The Mysterious Productivity Lead of the US Economy
The International Labour Organisation just released a report showing that labor in the United States is the most productive in the world. Four points are relevant here.
First, part of that productivity reflects the fact that workers in the United States spend more time on the job than workers elsewhere. Even so, the output per hour is still the second highest in the world — after Norway.
Second, conventional economics teaches us that wages reflect productivity, yet for more than three decades hourly wages (corrected for inflation) have shown a slight decline, while productivity has soared.
Third, a country can become more productive merely by shutting down some of its less productive operations. In that sense, increasing productivity can be nothing more than an indication of deindustrialization. I don’t think that is the case here, but the ongoing illumination of less productive businesses has been a factor. According to conventional theory, deindustrialization could mean rising wages for the same reason that productivity increases. By eliminating the low salaries, the average of the remaining salaries would be higher — except that the resulting increase in unemployment allows business to drive wages down.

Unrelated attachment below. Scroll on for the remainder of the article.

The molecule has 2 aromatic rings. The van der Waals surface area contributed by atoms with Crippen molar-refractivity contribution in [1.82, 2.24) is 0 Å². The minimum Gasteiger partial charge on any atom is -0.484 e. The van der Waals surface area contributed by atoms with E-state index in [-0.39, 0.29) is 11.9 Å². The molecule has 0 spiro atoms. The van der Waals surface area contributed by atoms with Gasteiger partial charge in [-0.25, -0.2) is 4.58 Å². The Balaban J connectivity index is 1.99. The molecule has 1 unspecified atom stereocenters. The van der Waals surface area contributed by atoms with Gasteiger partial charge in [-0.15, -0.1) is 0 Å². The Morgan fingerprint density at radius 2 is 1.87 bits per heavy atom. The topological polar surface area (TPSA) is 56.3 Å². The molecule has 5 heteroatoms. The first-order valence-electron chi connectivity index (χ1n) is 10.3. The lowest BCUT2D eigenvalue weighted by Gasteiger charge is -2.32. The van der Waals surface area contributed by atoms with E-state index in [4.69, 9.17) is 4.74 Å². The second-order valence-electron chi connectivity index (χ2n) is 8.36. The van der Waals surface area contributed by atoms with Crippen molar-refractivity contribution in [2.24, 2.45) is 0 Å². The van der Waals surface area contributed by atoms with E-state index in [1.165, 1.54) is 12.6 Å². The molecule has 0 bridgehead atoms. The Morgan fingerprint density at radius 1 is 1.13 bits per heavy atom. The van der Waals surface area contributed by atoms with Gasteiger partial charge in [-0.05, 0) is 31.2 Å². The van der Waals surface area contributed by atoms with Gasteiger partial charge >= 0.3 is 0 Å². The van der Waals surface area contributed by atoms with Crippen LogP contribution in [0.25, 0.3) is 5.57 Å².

Fourth, productivity can mean something very different from what people might think I was productivity. This statistic is nothing more than the gross domestic product divided by the amount of labor. Consider a fictitious country named Nike. It has a single product — shoes, which it can market throughout the world. This country has four workers: a lawyer to make contracts, a marketer to advertise the product, a shipping clerk, and an accountant. Rather than making shoes by themselves, they contract with a sweatshop in China which sells them shoes for $5 a pair. The country exports 4 million pairs of shoes year for $100 a pair.
A statistical agency would credit each of the four workers with producing a million shoes, representing a net increase in value of $95 each. Nike would certainly be the most productive country in the world. Or would it be?